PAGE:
I'd say the Spanish region of Catalonia is probably the closest we can think of in terms of bilingualism. Almost everyone (certainly anyone younger than 30) speaks both languages fluently, and both languages are taught at school, so if you don't know one they will teach you there from a very young age. We have media (newspapers, TV channels, radio...) in both languages. Additionally, to some of your friends you'll speak in Catalan and to others in Spanish (and some of those to whom you speak in Catalan may speak in Spanish with other people :) ).
     

    Sepia

    Senior Member
    High German/Danish
    I'd say the Spanish region of Catalonia is probably the closest we can think of in terms of bilingualism. Almost everyone (certainly anyone younger than 30) speaks both languages fluently, and both languages are taught at school, so if you don't know one they will teach you there from a very young age. We have media (newspapers, TV channels, radio...) in both languages. Additionally, to some of your friends you'll speak in Catalan and to others in Spanish (and some of those to whom you speak in Catalan may speak in Spanish with other people :) ).

    It is my impression too that Catalunya is a good example.

    Nevertheless, you are running the risk of reversing the problem. I find it totally OK that a good deal of the lessons in your schools are given in Catalan, but we already see signs that it is going a bit too far; a rising number of kids coming from Castellano speaking families are dropping out and we are talking about proportionally more than those coming from bilingual or Catalan speaking families.

    Leading politicians on the Islas Baleares are heading in the same direction.
    That is sooner or later going to be a problem too, I think. Some of the "nationalist" politicians would even like to force the local television stations only to allow Mallorqui spoken on the air - not just any kind of Catalan. This goes for dubbed films too. This, of course is ridiculous because if a film is dubbed in Catalan, then it will probably be the mainland dialect, and furthermore, before the film is out in Catalan lots of people will have seen the version dubbed in Castellano, I suppose. And why should talented people from the mainland be prevented from working for Mallorcan television, just because their pronounciation is slightly different and their grammar or vocabulary may be slightly differen on some minor points?

    Another good example is Switzerland, I'd say.
     

    papillon

    Senior Member
    Russian (Ukraine)
    It is my impression too that Catalunya is a good example.
    Nevertheless, you are running the risk of reversing the problem. (...) a rising number of kids coming from Castellano speaking families are dropping out...
    I would suggest threading lightly here, lest this turn into an umpteenth thread on status of Catalan and Spanish in Catalonia and all things related.:) Should you feel inclined to weigh in on that, there are already plenty of threads, for example here, here, here, here and even here; the fate of the last one is what prompted me to write this.;)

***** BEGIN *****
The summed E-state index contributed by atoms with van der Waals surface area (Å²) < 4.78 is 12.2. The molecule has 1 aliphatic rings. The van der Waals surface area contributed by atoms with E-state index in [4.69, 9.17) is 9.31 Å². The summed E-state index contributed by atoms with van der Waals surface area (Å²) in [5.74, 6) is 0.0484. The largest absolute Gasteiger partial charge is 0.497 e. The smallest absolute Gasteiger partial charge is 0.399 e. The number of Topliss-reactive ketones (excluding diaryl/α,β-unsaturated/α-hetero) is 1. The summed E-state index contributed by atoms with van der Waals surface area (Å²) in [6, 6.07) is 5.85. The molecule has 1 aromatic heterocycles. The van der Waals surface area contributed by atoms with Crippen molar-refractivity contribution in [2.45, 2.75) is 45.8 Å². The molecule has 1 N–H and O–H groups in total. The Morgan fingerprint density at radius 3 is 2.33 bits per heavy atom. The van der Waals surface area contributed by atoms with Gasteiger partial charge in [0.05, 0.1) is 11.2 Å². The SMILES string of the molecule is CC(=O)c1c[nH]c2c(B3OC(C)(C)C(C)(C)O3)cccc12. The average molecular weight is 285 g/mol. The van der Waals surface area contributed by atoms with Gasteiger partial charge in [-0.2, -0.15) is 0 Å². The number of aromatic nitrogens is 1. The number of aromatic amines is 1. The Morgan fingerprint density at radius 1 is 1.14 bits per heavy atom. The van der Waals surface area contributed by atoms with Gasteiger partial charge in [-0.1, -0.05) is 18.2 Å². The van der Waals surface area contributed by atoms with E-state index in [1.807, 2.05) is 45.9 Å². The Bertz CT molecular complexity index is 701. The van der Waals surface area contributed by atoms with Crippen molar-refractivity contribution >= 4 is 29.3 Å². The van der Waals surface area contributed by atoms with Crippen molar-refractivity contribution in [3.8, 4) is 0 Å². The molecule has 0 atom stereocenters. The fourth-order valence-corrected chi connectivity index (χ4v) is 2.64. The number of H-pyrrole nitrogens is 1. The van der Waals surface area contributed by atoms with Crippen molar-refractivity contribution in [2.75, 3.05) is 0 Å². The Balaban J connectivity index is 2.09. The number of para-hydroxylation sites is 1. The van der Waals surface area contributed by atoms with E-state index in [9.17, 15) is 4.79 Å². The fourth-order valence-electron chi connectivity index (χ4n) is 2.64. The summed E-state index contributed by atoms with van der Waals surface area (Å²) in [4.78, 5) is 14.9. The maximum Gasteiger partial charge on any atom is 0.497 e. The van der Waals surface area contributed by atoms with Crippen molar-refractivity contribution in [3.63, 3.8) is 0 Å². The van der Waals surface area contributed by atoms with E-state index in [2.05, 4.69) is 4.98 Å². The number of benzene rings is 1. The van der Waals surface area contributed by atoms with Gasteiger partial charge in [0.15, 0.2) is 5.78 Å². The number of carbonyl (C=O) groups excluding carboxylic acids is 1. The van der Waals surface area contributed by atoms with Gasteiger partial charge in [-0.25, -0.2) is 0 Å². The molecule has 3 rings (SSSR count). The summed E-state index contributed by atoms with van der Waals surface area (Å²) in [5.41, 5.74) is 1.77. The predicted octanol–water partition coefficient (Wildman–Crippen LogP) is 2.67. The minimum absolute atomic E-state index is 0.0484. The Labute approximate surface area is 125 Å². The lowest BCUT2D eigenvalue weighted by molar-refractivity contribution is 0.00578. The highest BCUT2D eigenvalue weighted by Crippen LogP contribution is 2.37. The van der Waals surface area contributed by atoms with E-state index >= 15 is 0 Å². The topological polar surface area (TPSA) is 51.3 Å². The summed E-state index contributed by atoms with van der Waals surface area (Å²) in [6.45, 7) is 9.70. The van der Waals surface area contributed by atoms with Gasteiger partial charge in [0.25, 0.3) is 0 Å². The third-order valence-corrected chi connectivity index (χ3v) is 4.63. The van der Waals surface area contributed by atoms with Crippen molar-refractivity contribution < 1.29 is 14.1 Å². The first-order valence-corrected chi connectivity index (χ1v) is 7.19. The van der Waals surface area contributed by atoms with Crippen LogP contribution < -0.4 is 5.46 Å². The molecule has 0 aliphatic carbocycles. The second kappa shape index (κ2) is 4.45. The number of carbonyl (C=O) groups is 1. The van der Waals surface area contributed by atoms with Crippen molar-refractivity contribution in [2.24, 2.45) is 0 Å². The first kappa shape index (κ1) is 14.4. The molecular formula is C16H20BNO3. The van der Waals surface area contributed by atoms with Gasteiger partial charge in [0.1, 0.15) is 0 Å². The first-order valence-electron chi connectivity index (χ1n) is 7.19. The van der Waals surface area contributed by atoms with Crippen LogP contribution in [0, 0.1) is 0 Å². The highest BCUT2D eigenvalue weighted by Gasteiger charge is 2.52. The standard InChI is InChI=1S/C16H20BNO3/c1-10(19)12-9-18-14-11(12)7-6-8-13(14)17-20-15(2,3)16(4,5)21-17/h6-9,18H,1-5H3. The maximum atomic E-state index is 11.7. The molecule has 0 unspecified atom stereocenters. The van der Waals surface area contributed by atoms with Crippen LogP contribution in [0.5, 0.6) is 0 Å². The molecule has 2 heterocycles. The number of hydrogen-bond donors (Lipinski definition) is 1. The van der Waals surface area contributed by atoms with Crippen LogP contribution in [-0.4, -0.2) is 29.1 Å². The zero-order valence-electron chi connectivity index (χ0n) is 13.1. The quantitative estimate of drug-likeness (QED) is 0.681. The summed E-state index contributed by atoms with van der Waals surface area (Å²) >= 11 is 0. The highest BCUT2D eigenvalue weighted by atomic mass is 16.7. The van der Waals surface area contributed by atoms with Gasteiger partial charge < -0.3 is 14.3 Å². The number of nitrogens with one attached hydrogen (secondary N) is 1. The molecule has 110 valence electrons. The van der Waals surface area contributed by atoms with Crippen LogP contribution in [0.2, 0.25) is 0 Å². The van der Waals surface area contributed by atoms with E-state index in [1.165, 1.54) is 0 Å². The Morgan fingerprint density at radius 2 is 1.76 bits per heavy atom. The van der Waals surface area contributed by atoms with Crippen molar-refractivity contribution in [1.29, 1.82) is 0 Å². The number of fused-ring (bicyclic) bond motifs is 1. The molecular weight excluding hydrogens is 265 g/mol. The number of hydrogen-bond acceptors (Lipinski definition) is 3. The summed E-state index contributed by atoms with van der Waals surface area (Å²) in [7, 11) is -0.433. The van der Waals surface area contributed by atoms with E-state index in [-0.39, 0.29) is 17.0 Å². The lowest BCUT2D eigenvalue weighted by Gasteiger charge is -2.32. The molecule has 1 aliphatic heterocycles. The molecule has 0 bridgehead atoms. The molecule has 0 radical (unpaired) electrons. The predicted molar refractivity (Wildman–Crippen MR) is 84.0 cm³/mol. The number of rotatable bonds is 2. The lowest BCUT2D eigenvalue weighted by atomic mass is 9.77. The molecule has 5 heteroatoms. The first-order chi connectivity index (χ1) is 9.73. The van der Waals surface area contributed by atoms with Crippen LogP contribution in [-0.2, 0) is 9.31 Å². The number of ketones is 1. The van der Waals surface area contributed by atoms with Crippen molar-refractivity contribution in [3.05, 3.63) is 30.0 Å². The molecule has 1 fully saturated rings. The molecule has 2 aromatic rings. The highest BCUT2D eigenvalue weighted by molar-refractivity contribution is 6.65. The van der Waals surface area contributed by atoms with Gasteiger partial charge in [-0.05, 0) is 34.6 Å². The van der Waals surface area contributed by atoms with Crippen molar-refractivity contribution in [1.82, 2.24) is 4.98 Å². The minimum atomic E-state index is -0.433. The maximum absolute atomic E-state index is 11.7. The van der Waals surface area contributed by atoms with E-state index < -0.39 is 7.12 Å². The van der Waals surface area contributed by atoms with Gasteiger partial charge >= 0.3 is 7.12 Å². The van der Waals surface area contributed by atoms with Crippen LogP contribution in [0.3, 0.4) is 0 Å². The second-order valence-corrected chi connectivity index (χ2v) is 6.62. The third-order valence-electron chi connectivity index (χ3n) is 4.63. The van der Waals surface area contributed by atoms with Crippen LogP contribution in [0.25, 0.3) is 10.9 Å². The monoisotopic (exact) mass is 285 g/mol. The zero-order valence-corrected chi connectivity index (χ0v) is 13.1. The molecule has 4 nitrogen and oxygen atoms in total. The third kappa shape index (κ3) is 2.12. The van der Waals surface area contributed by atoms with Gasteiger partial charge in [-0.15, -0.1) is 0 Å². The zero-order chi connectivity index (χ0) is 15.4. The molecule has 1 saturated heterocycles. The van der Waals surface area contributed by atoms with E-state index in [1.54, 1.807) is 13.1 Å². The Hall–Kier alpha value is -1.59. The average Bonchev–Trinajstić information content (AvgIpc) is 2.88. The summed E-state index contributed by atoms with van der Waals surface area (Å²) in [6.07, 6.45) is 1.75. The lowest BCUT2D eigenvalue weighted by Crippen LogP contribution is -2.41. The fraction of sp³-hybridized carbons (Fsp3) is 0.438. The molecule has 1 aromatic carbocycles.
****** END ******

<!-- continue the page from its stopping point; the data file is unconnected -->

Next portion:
As for the title question, if we are wiling to modified it and ask: to what extent is this or that country/region bilingual? then I would agree with Taraborn that Catalonia is very very bilingual. On the scale of 1-10, with 10 being absolutely bilingual, I give Catalonia a solid 7. Large parts of Ukraine would probably score pretty high as well, with lots of people being proficient in Russian and Ukrainian. I would give Ukraine a 6.
     

    xenon

    Member
    UK English
    As for the title question, if we are wiling to modified it and ask: to what extent is this or that country/region bilingual? then I would agree with Taraborn that Catalonia is very very bilingual. On the scale of 1-10, with 10 being absolutely bilingual, I give Catalonia a solid 7. Large parts of Ukraine would probably score pretty high as well, with lots of people being proficient in Russian and Ukrainian. I would give Ukraine a 6.
    Maybe Scotland would get a 3 because apparently about 30% of Scottish people speak Scots... ah, but is Scots a different language or just a dialect of English? Well, seeing as there are no universally accepted criteria for distinguishing languages from dialects, I wouldn't like to say... But the sure thing is that there they have a hell of a lot more in common than, say, Swahili and Icelandic. I think anyone who can speak those two languages fluently has a much, much higher level of bilingualism than someone who can speak Catalan and Spanish, which, let's face it, are relatively speaking verrry similar (I can understand most of the messages in the Catalan section of this forum just from being able to read/write Spanish).
    I guess my point is that if we are going to put a scale on how bilingual a country/region is, I think something else should be factored into the equation, and that is how similar or unsimilar the languages spoken there are.